With the aim of solving the previously identified problems, the prototypes required an open correspondence with the research and analysis, to supplement insights, and to keep on generating ideas through sketching. The prototyping process allowed me to shift, tweak or change designs as issues became visible. Aspects of the design changed according to digital requirements.

Results:

  • Search form lightbox modal on the homepage
  • Simplified search form with best practice controls
  • Auto-complete and auto-suggest on airport search
  • Past search remember and suggestions
  • Combined date selection with low fare calendar
  • Split flight select screens from fare select screens
  • Results for departure and return on the same page
  • Low fares are indicated on the results page
  • One-click flight selection with focus on selection
  • Clear labels and feature offers on price tables
  • Itinerary and price breakdown update dynamically
  • Clear bundle information on itinerary
  • Clear price breakdown
  • Tabs for surrounding dates
  • Tab is focused on the current date
  • Personal info, bags and extras together
  • Easy to see what bags and extras included
  • Easy to add or remove bags and extras
  • Easy to skip seat selection – entirely optional
  • Seat selection flow is an easy click-through process
  • The continue button behaviour is consistent
  • Client info focussed only on what is needed

6. Validation Phase

It was necessary to conduct usability tests of the medium-fidelity prototype to ensure that the proposed design solution met users’ needs. The validation process would ideally follow an iterative process where feedback could influence the design and prototyping phases until finalising the design. The iterative nature of the validation phase in this project was limited in scope because the project was part of a study.

6.1 Usability test of prototype

In preparation for the usability test, I listed the proposed design solutions that needed validation. This helped ensure keep the process on track and get the information required. Unanticipated problems would reveal themselves in the usability test.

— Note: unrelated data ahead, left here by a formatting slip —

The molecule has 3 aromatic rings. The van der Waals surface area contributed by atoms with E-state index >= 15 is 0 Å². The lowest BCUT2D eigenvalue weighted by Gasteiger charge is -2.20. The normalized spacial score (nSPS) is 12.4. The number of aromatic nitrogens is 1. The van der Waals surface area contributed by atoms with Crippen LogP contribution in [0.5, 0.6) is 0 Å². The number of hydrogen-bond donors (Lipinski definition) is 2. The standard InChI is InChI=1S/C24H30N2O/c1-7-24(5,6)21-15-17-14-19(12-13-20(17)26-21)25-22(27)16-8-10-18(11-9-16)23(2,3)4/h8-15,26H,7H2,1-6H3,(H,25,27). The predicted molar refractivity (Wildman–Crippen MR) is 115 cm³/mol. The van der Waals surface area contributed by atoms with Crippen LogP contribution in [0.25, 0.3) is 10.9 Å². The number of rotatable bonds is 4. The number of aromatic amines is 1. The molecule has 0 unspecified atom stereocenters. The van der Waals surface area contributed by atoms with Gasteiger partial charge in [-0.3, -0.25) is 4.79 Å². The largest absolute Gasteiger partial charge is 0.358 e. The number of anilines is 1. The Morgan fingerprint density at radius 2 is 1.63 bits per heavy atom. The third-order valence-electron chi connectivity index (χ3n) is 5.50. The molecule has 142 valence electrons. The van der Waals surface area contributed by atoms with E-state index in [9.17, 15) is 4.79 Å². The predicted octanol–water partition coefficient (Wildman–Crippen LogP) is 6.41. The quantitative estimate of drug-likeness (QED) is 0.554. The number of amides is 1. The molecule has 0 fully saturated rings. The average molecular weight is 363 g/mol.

Objective:

At this point of the design process, we had a prototype of the user flow and interaction design of the booking process. Conducting a usability test was intended to observe how a user interacted with the design, influence the design of the prototype based on user feedback, and validate the design.

Results:

  • Added, changed, and refined the design
  • Added a save button for the number of passengers
  • Added an auto-month shift in the calendar select tool
  • Added edit buttons for departure and arrival seats
  • Bundles and extra info changed into a tooltip
  • Tooltips of seat choices changed to contextual help sidebar
  • Refined various micro-interactions in the booking process
  • Added transitions after selection actions
  • Added contextual help at the top of pages

7. Handover Phase

With a clear solution to the problem, it was time to prepare the documentation to hand over the design to the next stage of the larger project: build. I created a set of annotated wireframes with developers in mind.

7. Annotated wireframes

Wireframes use a combination of image and text to relay the workings of a design solution. I noticed that building the wireframes helped me spot small and sofar hidden problems in the design, and gave me an opportunity to correct them.

Objective:

Wireframes are a documentation process that creates a set of descriptions of how the software works. Because prototypes do not include all details to build a design these details should be explicated in a wireframe document.

Results:

  • Logical, clear, precise, and concise for a developer
  • Cross-referenced set of annotated wireframes
  • Focussed on interactive and conditional elements
  • Outline content, functions, constraints, and behavior
  • Show how screens and actions work together

Concluding thoughts

This case study delves into the practical matter of designing a booking process, and it outlines ideas and approaches in the field of UX design. The project that is discussed employed the entire UX problem-solving cycle in designing an online booking process for a hypothetical airline. Each phase of the project informed the next: research and analysis phases were critical in formulating the proposed solution in the design and prototyping phases. At a high level I learned the following:

  • Undertake exploratory and rigorous fact-finding/interpretation
  • Remain attentive to feeding the larger purpose
  • Focus on identifying design problems and design solutions
  • Make prototypes and wireframes that solve the problem
  • Make solutions that work in a business context

My key learning in the project was that although UX design is about details, it is vital to keep track of the big picture while working with those details. It is crucial to start the UX design process with rigorous research and analysis and to know when to follow this through with prototyping and testing. I developed three strategies to help me keep on track:

  • Take note of high-level insights and ideas throughout the process
  • Routinely gauge to what extent a phase is sufficiently completed and when to move on
  • Use sketching-writing to get relationships of ideas onto paper and ready for discussion

The reason to undertake research, analysis, and designs is to illuminate design problems and create potential solutions. To be meticulous in any given process can only help improve a design solution up to a point, and at that point, to gain more depth or to stay on course, it is more useful to move on.